I can be a pretty emotional gal. I have been known to cry at Telco ads, and the other day found myself tearing up at my daughter’s school concert. Cute kids singing Aussie classics will do that to me! And I can’t watch the opening scene of Love Actually (the one in the airport) without reaching for a tissue.

So, when I walked into diabetes camp today, it’s not surprising that the warm glow of diabetes love swept over me. OK – I don’t even know what that means – diabetes love? Huh? Maybe diabetes camaraderie is a better term.

Anyway, in the room were about 60 kids aged 12 to 14 years, all with type 1 diabetes. Most hadn’t met before camp check-in three days earlier and for many, it was the first time they’d been away from home since being diagnosed with diabetes. The beyond-amazing volunteer staff, many with type 1 diabetes themselves, were doing a sterling job getting everyone excited about the day’s activities.

There is a connection that people with diabetes have. That doesn’t necessarily mean that we like everyone with diabetes. It isn’t that at all. In fact, I’ve met some people with type 1 that I don’t particularly get along with, and probably wouldn’t have a drink with. And I’m pretty sure that I’m not everyone’s cup of tea either! But undeniably there is something there that connects us.

I never went to diabetes camp. I was diagnosed as a 24 year old and here in Victoria our camps run for four to 17 year olds. This year we ran a camp of 18 to 25 year olds, but it was the first time that it’s been done here.

Whilst I haven’t organised my own camp, I do have regular catch up with friends with diabetes – FWD. I’ve met these people through work, at diabetes information events and in one case at the supermarket.

I know how lucky I am to have FWD. And even luckier that they live nearby, so we can have a quick coffee. I even manage school drop-off and pick up chats with my beautiful friend Jo. Sometimes –most of the time – we don’t talk about diabetes. Sometimes there’s a cursory curse at a late-night hypo or a comment about a recent HbA1c. Sometimes there’s not.

But the understanding, the knowing looks, the complete, utter, total lack of judgment that is there cannot be measured. I find myself drinking it in and leave all encounters with FWD feeling that diabetes is back in its place.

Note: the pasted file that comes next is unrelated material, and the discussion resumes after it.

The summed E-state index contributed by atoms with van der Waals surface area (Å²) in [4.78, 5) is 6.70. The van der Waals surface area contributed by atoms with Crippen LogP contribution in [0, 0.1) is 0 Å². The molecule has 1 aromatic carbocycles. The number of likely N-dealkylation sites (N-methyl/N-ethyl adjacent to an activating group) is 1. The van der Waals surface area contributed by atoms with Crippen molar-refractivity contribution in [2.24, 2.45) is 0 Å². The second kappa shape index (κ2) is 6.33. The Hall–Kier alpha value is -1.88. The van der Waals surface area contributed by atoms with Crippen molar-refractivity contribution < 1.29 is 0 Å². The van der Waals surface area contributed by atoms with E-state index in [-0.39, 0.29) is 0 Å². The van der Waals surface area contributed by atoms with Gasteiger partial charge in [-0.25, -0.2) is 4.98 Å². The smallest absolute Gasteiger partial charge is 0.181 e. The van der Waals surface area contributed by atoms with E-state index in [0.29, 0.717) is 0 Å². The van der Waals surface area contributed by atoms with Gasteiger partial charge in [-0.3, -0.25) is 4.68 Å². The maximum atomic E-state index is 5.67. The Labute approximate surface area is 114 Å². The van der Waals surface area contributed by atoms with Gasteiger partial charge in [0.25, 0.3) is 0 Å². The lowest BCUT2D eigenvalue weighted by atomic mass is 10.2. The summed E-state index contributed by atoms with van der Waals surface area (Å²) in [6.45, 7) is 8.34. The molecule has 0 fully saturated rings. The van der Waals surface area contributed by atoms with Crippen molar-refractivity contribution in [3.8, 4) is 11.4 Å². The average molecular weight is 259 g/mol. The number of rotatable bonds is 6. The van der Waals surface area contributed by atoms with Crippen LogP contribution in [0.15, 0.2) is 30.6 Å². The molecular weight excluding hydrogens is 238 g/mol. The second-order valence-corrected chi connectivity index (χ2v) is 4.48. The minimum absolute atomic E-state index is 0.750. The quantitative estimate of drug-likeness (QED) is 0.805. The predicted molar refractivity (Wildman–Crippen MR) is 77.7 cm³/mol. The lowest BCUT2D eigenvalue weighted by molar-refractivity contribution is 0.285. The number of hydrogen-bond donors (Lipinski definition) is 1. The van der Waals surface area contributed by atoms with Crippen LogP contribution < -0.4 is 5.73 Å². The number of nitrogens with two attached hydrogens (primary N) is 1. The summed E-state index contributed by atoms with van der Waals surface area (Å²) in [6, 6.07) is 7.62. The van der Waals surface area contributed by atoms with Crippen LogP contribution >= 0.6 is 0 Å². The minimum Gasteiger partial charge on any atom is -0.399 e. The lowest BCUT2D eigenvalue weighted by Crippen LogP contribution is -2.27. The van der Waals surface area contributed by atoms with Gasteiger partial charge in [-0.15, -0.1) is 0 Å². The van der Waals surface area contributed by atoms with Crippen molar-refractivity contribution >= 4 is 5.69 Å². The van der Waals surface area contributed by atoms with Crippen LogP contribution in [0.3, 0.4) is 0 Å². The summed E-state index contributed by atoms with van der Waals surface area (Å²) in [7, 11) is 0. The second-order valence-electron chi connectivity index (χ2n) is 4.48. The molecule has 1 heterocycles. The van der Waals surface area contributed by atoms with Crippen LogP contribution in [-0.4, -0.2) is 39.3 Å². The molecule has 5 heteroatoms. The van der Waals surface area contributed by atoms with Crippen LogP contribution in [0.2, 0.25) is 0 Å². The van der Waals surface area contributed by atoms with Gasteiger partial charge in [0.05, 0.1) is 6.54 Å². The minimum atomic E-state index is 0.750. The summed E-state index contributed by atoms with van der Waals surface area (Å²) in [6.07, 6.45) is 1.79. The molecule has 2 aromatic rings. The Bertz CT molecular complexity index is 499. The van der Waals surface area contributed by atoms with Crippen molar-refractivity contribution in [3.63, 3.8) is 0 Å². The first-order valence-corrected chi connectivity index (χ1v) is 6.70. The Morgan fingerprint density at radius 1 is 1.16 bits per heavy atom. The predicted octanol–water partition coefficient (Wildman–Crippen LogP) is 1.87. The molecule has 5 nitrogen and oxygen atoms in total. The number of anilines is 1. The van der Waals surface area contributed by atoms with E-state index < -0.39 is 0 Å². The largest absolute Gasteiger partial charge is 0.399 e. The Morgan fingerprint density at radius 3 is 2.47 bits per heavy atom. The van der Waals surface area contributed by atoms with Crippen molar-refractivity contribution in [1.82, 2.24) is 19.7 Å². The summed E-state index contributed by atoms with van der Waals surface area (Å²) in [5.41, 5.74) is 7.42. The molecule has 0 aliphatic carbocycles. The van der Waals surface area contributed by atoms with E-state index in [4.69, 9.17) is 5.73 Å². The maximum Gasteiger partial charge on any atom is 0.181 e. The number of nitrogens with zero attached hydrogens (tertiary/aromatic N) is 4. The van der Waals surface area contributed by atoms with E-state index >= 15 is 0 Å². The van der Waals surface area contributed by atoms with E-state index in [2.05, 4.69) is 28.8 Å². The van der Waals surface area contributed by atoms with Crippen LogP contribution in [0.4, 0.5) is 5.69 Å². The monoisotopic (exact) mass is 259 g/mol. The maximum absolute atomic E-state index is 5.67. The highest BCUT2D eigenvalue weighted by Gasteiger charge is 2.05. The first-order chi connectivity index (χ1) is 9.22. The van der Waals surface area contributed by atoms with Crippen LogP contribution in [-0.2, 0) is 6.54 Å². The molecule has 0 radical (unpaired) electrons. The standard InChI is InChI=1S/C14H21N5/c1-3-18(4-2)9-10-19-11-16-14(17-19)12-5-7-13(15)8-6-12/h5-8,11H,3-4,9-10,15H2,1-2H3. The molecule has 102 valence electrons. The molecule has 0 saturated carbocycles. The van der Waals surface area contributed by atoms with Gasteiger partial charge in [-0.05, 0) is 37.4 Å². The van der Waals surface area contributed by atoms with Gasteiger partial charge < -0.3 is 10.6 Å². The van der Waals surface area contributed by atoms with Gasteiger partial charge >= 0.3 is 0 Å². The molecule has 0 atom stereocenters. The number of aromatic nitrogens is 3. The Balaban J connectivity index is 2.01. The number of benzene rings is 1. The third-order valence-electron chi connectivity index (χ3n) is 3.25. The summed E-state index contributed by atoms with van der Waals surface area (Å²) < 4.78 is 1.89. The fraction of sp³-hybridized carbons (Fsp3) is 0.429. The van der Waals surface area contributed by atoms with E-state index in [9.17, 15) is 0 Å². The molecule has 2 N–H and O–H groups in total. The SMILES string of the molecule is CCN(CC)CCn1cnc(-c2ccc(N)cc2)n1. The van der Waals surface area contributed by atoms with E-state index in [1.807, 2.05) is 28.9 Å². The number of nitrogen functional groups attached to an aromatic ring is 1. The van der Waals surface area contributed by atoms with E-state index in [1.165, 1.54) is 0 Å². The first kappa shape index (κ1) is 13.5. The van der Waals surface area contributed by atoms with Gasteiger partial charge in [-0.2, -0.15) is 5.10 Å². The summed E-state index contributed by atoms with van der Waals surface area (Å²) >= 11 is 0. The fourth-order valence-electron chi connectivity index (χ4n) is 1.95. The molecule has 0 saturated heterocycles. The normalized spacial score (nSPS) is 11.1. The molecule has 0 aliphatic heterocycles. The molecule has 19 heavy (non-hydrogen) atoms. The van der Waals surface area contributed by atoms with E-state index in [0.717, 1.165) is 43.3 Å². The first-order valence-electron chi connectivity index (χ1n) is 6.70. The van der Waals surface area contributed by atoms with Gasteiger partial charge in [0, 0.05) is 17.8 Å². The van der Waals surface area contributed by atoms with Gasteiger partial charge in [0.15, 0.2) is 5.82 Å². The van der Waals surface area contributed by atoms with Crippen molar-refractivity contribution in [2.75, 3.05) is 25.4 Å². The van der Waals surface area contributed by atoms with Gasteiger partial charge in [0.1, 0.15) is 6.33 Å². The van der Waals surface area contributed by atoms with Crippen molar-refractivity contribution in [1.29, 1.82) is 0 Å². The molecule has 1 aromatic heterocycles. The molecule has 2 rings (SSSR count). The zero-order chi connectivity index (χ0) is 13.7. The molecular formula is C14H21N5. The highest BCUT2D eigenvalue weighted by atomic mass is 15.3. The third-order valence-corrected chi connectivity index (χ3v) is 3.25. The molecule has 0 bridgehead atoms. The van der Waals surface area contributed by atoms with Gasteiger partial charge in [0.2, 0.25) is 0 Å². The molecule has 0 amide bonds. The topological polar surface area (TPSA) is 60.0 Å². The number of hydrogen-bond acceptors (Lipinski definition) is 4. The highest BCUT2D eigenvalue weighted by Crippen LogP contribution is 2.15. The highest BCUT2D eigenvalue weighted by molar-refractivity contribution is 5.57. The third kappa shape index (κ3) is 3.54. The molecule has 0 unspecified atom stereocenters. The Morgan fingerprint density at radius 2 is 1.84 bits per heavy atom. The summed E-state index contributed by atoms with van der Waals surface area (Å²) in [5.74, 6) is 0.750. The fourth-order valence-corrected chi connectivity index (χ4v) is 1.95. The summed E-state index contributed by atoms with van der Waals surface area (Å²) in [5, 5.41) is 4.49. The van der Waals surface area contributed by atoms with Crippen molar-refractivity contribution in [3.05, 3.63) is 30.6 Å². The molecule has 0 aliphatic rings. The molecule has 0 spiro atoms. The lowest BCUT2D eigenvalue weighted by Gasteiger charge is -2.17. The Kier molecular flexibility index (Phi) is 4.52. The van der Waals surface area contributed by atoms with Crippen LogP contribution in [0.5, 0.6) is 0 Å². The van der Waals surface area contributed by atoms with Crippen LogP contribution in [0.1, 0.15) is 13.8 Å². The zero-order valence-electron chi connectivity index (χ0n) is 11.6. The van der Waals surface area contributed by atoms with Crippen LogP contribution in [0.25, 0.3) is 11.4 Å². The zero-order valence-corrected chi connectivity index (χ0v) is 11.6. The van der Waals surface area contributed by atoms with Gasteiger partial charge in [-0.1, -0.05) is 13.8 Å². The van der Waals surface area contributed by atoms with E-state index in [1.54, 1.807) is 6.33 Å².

In the last couple of months, I’ve been getting to know more about the Diabetes Online Community (DOC). I have taken incredible delight in uncovering layer after layer of positive interaction and supportive people. My only previous use of an online diabetes forum was negative – it felt cliquey and exclusive and if anyone dared challenge what the core users of the site said, they were attacked. I backed away and decided it wasn’t worth the angst.

But what I have found in the predominantly American DOC is a welcoming and encouraging group who are prepared to reach out. The unselfconscious, frank honesty and sharing is refreshing. Blogs tell stories that are familiar, different and liberating; Facebook groups invite opinion, ask tough questions and provide refreshing answers; and Twitter allows rapid-fire discussions.

Peer support should be a part of diabetes care for everyone diagnosed with this condition. Those six to eight hours a year we get with our HCPs are incredibly important, but being able to share with other PWD provides unlimited possibilities. Unfortunately, a lot of people don’t recognise the value that peer support offers, which means that unless you go looking for it, you won’t have it handed to you.

So go looking! If you are not lucky enough to discover a group of people with diabetes in your suburb, you needn’t consider yourself alone on the diabetes road. Look online, call your local diabetes organisation and see if there is a support group nearby. You may need to do the legwork, but the benefits will be worth it!

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